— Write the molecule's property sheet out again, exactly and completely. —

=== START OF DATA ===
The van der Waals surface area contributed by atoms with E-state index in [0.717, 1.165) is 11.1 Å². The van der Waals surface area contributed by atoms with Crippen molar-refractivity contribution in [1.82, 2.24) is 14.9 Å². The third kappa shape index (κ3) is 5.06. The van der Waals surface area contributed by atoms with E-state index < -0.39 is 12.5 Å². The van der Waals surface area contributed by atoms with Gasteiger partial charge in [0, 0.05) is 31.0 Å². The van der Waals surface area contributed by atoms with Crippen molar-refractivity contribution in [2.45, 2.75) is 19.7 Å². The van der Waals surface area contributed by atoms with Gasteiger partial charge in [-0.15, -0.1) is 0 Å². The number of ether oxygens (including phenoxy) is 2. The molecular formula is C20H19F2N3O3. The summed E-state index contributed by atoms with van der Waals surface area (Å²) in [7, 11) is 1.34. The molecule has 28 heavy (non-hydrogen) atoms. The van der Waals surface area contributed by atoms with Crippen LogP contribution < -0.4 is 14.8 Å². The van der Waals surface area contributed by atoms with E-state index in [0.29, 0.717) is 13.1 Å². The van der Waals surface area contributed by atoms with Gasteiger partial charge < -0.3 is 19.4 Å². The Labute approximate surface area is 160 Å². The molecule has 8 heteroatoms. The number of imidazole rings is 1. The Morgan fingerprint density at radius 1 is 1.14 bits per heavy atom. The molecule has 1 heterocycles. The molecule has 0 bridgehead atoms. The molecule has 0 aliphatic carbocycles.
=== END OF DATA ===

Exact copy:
The van der Waals surface area contributed by atoms with E-state index in [0.717, 1.165) is 11.1 Å². The van der Waals surface area contributed by atoms with Crippen molar-refractivity contribution in [1.82, 2.24) is 14.9 Å². The third kappa shape index (κ3) is 5.06. The van der Waals surface area contributed by atoms with E-state index < -0.39 is 12.5 Å². The van der Waals surface area contributed by atoms with Gasteiger partial charge in [0, 0.05) is 31.0 Å². The van der Waals surface area contributed by atoms with Crippen molar-refractivity contribution in [2.45, 2.75) is 19.7 Å². The van der Waals surface area contributed by atoms with Gasteiger partial charge in [-0.15, -0.1) is 0 Å². The number of ether oxygens (including phenoxy) is 2. The molecular formula is C20H19F2N3O3. The summed E-state index contributed by atoms with van der Waals surface area (Å²) in [7, 11) is 1.34. The molecule has 28 heavy (non-hydrogen) atoms. The van der Waals surface area contributed by atoms with Crippen LogP contribution < -0.4 is 14.8 Å². The van der Waals surface area contributed by atoms with E-state index in [0.29, 0.717) is 13.1 Å². The van der Waals surface area contributed by atoms with Gasteiger partial charge < -0.3 is 19.4 Å². The Labute approximate surface area is 160 Å². The molecule has 8 heteroatoms. The number of imidazole rings is 1. The Morgan fingerprint density at radius 1 is 1.14 bits per heavy atom. The molecule has 1 heterocycles. The molecule has 0 bridgehead atoms. The molecule has 0 aliphatic carbocycles.